At a time when transportation funds are in dire straits, enriching lawyers at taxpayers' expense makes absolutely no sense at all. What it proves is that the authorities that run both agencies are insensitive to the needs of their constituents.>>

        http://www.sfexaminer.com/article/index ... _editorial

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        • #34
          Re: Top This PR!

          The problem with free
          >market, let the market dictate idealism is that there is no viable
          >non-government mode to provide transportation options. Roads and freeways exist
          >only because of huge investment of taxpayer funds over decades of time. In the
          >USA, except for specific urban areas on the eastern seaboard, there is no other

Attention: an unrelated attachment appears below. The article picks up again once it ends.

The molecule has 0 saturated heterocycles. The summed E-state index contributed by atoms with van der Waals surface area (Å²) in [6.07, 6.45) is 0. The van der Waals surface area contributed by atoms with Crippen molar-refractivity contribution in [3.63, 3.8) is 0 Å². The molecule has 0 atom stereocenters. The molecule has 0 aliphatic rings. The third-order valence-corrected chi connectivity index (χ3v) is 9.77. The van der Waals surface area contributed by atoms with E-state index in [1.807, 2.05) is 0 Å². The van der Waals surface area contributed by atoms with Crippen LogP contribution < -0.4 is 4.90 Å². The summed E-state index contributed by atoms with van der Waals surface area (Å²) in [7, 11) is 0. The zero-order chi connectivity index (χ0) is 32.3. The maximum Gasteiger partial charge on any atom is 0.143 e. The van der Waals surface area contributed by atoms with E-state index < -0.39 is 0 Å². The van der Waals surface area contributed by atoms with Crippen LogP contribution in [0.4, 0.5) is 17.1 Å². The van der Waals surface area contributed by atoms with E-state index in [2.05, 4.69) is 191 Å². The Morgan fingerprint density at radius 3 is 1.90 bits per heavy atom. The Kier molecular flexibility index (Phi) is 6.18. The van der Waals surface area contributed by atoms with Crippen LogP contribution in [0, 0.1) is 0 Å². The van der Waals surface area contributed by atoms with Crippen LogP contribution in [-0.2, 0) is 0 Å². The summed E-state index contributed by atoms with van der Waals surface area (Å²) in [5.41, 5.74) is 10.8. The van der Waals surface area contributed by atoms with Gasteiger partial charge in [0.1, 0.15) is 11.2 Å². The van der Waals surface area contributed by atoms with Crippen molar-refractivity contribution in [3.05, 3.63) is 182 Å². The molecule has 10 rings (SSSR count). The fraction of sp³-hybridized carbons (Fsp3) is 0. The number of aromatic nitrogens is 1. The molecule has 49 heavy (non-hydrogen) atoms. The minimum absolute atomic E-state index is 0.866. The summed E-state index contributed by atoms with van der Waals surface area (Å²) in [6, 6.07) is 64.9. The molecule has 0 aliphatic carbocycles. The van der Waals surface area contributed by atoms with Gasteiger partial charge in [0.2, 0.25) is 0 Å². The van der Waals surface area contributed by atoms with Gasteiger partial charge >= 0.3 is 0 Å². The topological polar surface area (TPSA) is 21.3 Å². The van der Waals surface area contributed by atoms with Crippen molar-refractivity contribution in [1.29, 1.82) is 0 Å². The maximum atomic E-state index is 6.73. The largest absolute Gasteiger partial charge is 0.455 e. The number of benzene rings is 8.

>practicial means of daily transport for millions of workers except to buy
          >gasoline and drive a private car. Is it possible that the dreaded European
          >system of high gas prices pushed even higher by heavy taxation is superior to
          >ours? It forces folks to drive less (and in more reasonably sized cars) and
          >subsidizes accessible mass transportation with the tax revenues. But mostly,
          >free market advocates also hate taxation (Asterix?) So what's the solution? We
          >need one soon.

          Actually, I'm not quite the free market advocate you think and I'm not against taxation, provided it goes towards I think are of best use (which is a very subjective opinion).